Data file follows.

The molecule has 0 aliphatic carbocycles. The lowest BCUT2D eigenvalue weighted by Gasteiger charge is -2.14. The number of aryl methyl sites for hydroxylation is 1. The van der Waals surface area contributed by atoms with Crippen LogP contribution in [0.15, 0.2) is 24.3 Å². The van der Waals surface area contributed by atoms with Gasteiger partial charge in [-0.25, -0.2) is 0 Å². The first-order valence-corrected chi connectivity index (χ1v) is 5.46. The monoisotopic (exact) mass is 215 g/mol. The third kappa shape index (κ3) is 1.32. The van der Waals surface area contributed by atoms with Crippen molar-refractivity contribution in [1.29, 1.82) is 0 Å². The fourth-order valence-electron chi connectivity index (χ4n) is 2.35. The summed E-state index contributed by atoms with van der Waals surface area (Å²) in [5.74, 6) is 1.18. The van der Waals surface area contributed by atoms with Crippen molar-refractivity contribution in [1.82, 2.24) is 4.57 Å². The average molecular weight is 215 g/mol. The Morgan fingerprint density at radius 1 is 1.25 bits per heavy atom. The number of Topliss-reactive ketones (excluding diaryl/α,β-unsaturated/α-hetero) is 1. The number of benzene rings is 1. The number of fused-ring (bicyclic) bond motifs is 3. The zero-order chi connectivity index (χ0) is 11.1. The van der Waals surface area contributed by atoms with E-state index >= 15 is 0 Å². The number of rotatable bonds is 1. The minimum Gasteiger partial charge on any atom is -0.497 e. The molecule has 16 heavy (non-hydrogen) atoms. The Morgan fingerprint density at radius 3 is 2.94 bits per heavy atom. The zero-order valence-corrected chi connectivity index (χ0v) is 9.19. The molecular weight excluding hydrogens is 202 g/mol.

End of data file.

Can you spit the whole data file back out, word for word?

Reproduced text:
The molecule has 0 aliphatic carbocycles. The lowest BCUT2D eigenvalue weighted by Gasteiger charge is -2.14. The number of aryl methyl sites for hydroxylation is 1. The van der Waals surface area contributed by atoms with Crippen LogP contribution in [0.15, 0.2) is 24.3 Å². The van der Waals surface area contributed by atoms with Gasteiger partial charge in [-0.25, -0.2) is 0 Å². The first-order valence-corrected chi connectivity index (χ1v) is 5.46. The monoisotopic (exact) mass is 215 g/mol. The third kappa shape index (κ3) is 1.32. The van der Waals surface area contributed by atoms with Crippen molar-refractivity contribution in [1.29, 1.82) is 0 Å². The fourth-order valence-electron chi connectivity index (χ4n) is 2.35. The summed E-state index contributed by atoms with van der Waals surface area (Å²) in [5.74, 6) is 1.18. The van der Waals surface area contributed by atoms with Crippen molar-refractivity contribution in [1.82, 2.24) is 4.57 Å². The average molecular weight is 215 g/mol. The Morgan fingerprint density at radius 1 is 1.25 bits per heavy atom. The number of Topliss-reactive ketones (excluding diaryl/α,β-unsaturated/α-hetero) is 1. The number of benzene rings is 1. The number of fused-ring (bicyclic) bond motifs is 3. The zero-order chi connectivity index (χ0) is 11.1. The van der Waals surface area contributed by atoms with E-state index >= 15 is 0 Å². The number of rotatable bonds is 1. The minimum Gasteiger partial charge on any atom is -0.497 e. The molecule has 16 heavy (non-hydrogen) atoms. The Morgan fingerprint density at radius 3 is 2.94 bits per heavy atom. The zero-order valence-corrected chi connectivity index (χ0v) is 9.19. The molecular weight excluding hydrogens is 202 g/mol.